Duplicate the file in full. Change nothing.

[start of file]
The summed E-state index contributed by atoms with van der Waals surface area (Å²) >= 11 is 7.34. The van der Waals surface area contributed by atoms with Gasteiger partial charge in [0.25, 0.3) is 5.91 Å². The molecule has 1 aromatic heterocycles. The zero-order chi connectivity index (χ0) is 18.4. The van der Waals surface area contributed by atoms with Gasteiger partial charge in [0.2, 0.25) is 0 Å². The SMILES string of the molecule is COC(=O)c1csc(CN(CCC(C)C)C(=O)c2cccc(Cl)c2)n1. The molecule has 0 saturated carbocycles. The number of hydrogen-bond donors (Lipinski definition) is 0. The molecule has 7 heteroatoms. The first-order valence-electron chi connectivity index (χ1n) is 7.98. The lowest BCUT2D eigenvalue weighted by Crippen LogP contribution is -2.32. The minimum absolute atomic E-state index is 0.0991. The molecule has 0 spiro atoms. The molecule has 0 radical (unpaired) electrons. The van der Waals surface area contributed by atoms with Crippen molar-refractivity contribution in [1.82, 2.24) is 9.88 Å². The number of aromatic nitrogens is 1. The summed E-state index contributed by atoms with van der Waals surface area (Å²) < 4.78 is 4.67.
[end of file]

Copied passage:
The summed E-state index contributed by atoms with van der Waals surface area (Å²) >= 11 is 7.34. The van der Waals surface area contributed by atoms with Gasteiger partial charge in [0.25, 0.3) is 5.91 Å². The molecule has 1 aromatic heterocycles. The zero-order chi connectivity index (χ0) is 18.4. The van der Waals surface area contributed by atoms with Gasteiger partial charge in [0.2, 0.25) is 0 Å². The SMILES string of the molecule is COC(=O)c1csc(CN(CCC(C)C)C(=O)c2cccc(Cl)c2)n1. The molecule has 0 saturated carbocycles. The number of hydrogen-bond donors (Lipinski definition) is 0. The molecule has 7 heteroatoms. The first-order valence-electron chi connectivity index (χ1n) is 7.98. The lowest BCUT2D eigenvalue weighted by Crippen LogP contribution is -2.32. The minimum absolute atomic E-state index is 0.0991. The molecule has 0 spiro atoms. The molecule has 0 radical (unpaired) electrons. The van der Waals surface area contributed by atoms with Crippen molar-refractivity contribution in [1.82, 2.24) is 9.88 Å². The number of aromatic nitrogens is 1. The summed E-state index contributed by atoms with van der Waals surface area (Å²) < 4.78 is 4.67.